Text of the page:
As a caregiver, there are emotions you’re going to experience that might not always make sense to you at the time. Later, you might be able to see some of the potential causes and triggers behind them. Remember that emotions aren’t bad or good, they’re just a sign that you need to look deeper into the issue.
You might experience frustration for a variety of different reasons. Insurance companies, red tape, and other bureaucratic issues are incredibly frustrating. But your senior may frustrate you, too. She may actively resist doing things that are good for her, regardless of how much you might plead. It all adds up.
If you’ve ever told yourself you can’t feel angry about your senior’s situation or actions, you’re doing yourself a disservice. There are times that anger is the exact appropriate response. That doesn’t mean that you need to lash out at your senior. You need to learn how to channel your anger and release it in healthy ways.
Guilt pops up way too often for most caregivers. You might feel as if you’re never doing quite enough. There’s always something that you could be doing better or more of, no matter what you’re already doing. You might also feel guilty for not taking better care of yourself, even as you continue to make decisions that leave you at the bottom of the list.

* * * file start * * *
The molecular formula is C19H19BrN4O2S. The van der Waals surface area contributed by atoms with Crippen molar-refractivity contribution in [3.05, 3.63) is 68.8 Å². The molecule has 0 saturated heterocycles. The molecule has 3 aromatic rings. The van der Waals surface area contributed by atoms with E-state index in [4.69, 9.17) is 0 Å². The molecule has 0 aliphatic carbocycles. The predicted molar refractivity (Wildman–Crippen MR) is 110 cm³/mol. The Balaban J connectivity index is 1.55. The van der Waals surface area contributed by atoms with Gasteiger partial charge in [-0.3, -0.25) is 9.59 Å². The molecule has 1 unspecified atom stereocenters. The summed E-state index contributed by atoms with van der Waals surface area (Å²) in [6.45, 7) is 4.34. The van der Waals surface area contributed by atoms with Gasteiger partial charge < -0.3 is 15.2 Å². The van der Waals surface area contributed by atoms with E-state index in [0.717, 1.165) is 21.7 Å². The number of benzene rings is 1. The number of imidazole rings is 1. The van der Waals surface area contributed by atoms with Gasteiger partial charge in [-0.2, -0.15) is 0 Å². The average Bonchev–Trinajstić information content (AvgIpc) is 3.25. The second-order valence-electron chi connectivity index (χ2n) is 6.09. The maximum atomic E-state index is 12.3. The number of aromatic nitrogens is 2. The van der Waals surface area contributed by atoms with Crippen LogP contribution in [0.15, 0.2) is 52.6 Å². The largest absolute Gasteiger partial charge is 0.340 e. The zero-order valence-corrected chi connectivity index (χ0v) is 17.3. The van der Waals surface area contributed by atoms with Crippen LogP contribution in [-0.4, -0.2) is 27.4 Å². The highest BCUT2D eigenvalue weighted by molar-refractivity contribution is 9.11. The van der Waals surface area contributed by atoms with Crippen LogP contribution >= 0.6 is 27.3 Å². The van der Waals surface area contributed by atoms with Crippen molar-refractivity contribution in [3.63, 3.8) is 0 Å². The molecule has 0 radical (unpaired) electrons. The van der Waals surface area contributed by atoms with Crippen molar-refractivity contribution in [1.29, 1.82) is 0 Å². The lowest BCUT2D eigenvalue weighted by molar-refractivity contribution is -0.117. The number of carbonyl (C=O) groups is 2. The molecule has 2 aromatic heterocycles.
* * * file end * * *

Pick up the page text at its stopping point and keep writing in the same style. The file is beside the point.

Caregiving is exhausting. There’s no other word for it. Even if your senior is incredibly cooperative and you’re not experiencing red tape around every turn, you still are doing a lot and it’s exhausting. You’re likely also spending a lot of energy worrying about your elderly family member, which can wear you out. If you’re not able to sleep well, talk to your doctor to determine if there’s a medical cause.
As a caregiver, you likely aren’t spending much time on your own social life. This leads to isolation and loneliness, which is damaging for you to experience on a long-term basis. Finding ways to reach out to the people you care about is essential. If you’re far from friends and family, consider finding a support group for other caregivers.
Respite care can help you to manage these feelings and others that crop up. Elder care providers give you the chance to take care of yourself while they’re taking care of your aging adult. Respite care can last for as long as you need it to last.